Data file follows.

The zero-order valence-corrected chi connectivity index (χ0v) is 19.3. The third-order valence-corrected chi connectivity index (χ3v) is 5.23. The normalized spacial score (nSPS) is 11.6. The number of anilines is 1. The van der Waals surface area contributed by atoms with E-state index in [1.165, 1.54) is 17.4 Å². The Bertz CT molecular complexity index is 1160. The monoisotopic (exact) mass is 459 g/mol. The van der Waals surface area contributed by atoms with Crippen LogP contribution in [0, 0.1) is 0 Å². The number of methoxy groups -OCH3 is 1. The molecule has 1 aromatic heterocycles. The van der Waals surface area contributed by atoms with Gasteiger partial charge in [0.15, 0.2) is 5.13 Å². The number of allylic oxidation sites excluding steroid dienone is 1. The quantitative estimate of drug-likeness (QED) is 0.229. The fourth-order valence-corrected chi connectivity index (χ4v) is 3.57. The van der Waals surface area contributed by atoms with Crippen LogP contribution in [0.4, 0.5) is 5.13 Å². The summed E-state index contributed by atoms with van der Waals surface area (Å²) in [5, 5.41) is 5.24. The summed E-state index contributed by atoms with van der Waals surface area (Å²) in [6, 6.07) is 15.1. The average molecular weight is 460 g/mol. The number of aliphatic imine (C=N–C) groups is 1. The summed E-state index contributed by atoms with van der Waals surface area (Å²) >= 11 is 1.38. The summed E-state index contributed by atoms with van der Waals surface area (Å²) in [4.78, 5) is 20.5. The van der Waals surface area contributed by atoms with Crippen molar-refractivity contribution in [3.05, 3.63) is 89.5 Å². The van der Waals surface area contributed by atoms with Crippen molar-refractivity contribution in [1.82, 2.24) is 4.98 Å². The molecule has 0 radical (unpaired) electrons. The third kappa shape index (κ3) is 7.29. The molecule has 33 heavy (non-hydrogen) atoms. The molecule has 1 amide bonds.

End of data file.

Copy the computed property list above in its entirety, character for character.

The zero-order valence-corrected chi connectivity index (χ0v) is 19.3. The third-order valence-corrected chi connectivity index (χ3v) is 5.23. The normalized spacial score (nSPS) is 11.6. The number of anilines is 1. The van der Waals surface area contributed by atoms with E-state index in [1.165, 1.54) is 17.4 Å². The Bertz CT molecular complexity index is 1160. The monoisotopic (exact) mass is 459 g/mol. The van der Waals surface area contributed by atoms with Crippen LogP contribution in [0, 0.1) is 0 Å². The number of methoxy groups -OCH3 is 1. The molecule has 1 aromatic heterocycles. The van der Waals surface area contributed by atoms with Gasteiger partial charge in [0.15, 0.2) is 5.13 Å². The number of allylic oxidation sites excluding steroid dienone is 1. The quantitative estimate of drug-likeness (QED) is 0.229. The fourth-order valence-corrected chi connectivity index (χ4v) is 3.57. The van der Waals surface area contributed by atoms with Crippen LogP contribution in [0.4, 0.5) is 5.13 Å². The summed E-state index contributed by atoms with van der Waals surface area (Å²) in [5, 5.41) is 5.24. The summed E-state index contributed by atoms with van der Waals surface area (Å²) in [6, 6.07) is 15.1. The average molecular weight is 460 g/mol. The number of aliphatic imine (C=N–C) groups is 1. The summed E-state index contributed by atoms with van der Waals surface area (Å²) >= 11 is 1.38. The summed E-state index contributed by atoms with van der Waals surface area (Å²) in [4.78, 5) is 20.5. The van der Waals surface area contributed by atoms with Crippen molar-refractivity contribution in [3.05, 3.63) is 89.5 Å². The van der Waals surface area contributed by atoms with Crippen molar-refractivity contribution in [1.82, 2.24) is 4.98 Å². The molecule has 0 radical (unpaired) electrons. The third kappa shape index (κ3) is 7.29. The molecule has 33 heavy (non-hydrogen) atoms. The molecule has 1 amide bonds.